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Survey: Nearly half of NYers don’t feel financially better off than four years ago

Most New Yorkers don’t see their finances as being better today than they were four years ago, according to an annual survey on the economy and personal finances from the Siena (College) Research Institute (SRI).

The survey, released today, found that 47 percent of New York residents identified themselves as not being better off today than they were in 2008. Another 17 percent indicated their finances are about the same as they were at that time, while 35 percent said they’re in better financial shape.

But 50 percent of survey respondents believe the nation’s current economic problems are temporary. That’s up from 45 percent a year ago. The other half of New Yorkers feels the country’s best days are behind it and the next generation faces a lower standard of living.


“New Yorkers continue to climb a steep financial hill,” SRI Director Donald Levy said in a news release. “Few say that their load has lightened since this time in 2008, but with half saying the economic glass is more full than empty as they look to the future, the trail may be evening out as we hit the next bend. Younger New Yorkers, Democrats, and those with jobs are more optimistic than their older, Republican, and not-working neighbors.”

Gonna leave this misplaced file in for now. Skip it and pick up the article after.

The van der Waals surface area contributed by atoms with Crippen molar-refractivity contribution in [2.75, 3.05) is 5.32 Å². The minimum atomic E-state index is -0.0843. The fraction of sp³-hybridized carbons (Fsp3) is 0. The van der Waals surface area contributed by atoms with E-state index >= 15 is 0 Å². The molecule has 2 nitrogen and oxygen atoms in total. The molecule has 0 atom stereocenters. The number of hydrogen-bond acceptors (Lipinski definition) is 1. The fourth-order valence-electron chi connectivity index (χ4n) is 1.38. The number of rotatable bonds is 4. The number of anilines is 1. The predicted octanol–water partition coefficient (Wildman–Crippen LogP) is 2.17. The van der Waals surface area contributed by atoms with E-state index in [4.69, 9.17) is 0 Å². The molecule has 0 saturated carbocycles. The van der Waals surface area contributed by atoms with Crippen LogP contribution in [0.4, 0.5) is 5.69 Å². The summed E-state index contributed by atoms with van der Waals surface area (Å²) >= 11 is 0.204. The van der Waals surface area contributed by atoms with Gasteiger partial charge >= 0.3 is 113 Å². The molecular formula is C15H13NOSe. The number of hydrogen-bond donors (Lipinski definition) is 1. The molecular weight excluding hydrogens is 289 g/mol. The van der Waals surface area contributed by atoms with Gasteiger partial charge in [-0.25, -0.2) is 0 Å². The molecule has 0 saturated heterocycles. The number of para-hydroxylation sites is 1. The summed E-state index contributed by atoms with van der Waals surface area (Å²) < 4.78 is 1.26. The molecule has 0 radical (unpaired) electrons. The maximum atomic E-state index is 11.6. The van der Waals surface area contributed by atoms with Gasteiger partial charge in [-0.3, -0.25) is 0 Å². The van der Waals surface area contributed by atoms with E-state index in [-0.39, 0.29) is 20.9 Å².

When it came to employment, 17 percent of New Yorkers said they were part of a household with a member who had lost a job in the last six months — essentially even with last year’s reading of 18 percent. And 21 percent of residents had their work hours cut in the last six months, down from 25 percent in 2011.

The portion of New Yorkers who know someone who’s lost a home in foreclosure in the last year notched 29 percent, up from 26 percent a year ago.

Repealing the federal health-care reform law was slightly less popular than keeping it in place, as 43 percent of residents opposed repeal and 40 percent supported it. Taxes on those earning $250,000 a year or more should go up, according to a majority of New Yorkers, 68 percent. And 75 percent threw their support behind increasing development of domestic energy sources like oil and natural gas.

Most New Yorkers, 54 percent, opposed lowering the corporate tax rate, while just 31 percent supported it. Yet 44 percent supported lessening regulations on business, compared to 40 percent who opposed cutting regulations.

The survey, which First Niagara Bank underwrote, has a margin of error of plus or minus 3.9 points. SRI conducted it by making random telephone calls to 621 state residents over the age of 18 between Oct. 2 and Oct. 6.


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